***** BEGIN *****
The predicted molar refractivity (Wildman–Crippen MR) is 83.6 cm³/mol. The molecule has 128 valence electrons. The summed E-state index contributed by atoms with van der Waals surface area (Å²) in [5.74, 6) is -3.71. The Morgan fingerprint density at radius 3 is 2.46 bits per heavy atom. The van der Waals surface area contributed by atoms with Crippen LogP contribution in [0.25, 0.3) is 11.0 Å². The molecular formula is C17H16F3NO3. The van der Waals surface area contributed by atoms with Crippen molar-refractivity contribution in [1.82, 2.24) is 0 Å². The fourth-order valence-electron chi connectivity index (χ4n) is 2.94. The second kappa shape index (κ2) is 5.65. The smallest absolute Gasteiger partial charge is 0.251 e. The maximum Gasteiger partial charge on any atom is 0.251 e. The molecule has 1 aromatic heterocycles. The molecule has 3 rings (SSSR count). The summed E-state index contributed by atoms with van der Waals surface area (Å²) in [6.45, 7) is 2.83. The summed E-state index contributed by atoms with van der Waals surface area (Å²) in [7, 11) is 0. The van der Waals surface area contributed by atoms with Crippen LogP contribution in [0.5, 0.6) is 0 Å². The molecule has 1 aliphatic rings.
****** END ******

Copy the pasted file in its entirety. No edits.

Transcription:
The predicted molar refractivity (Wildman–Crippen MR) is 83.6 cm³/mol. The molecule has 128 valence electrons. The summed E-state index contributed by atoms with van der Waals surface area (Å²) in [5.74, 6) is -3.71. The Morgan fingerprint density at radius 3 is 2.46 bits per heavy atom. The van der Waals surface area contributed by atoms with Crippen LogP contribution in [0.25, 0.3) is 11.0 Å². The molecular formula is C17H16F3NO3. The van der Waals surface area contributed by atoms with Crippen molar-refractivity contribution in [1.82, 2.24) is 0 Å². The fourth-order valence-electron chi connectivity index (χ4n) is 2.94. The second kappa shape index (κ2) is 5.65. The smallest absolute Gasteiger partial charge is 0.251 e. The maximum Gasteiger partial charge on any atom is 0.251 e. The molecule has 1 aromatic heterocycles. The molecule has 3 rings (SSSR count). The summed E-state index contributed by atoms with van der Waals surface area (Å²) in [6.45, 7) is 2.83. The summed E-state index contributed by atoms with van der Waals surface area (Å²) in [7, 11) is 0. The van der Waals surface area contributed by atoms with Crippen LogP contribution in [0.5, 0.6) is 0 Å². The molecule has 1 aliphatic rings.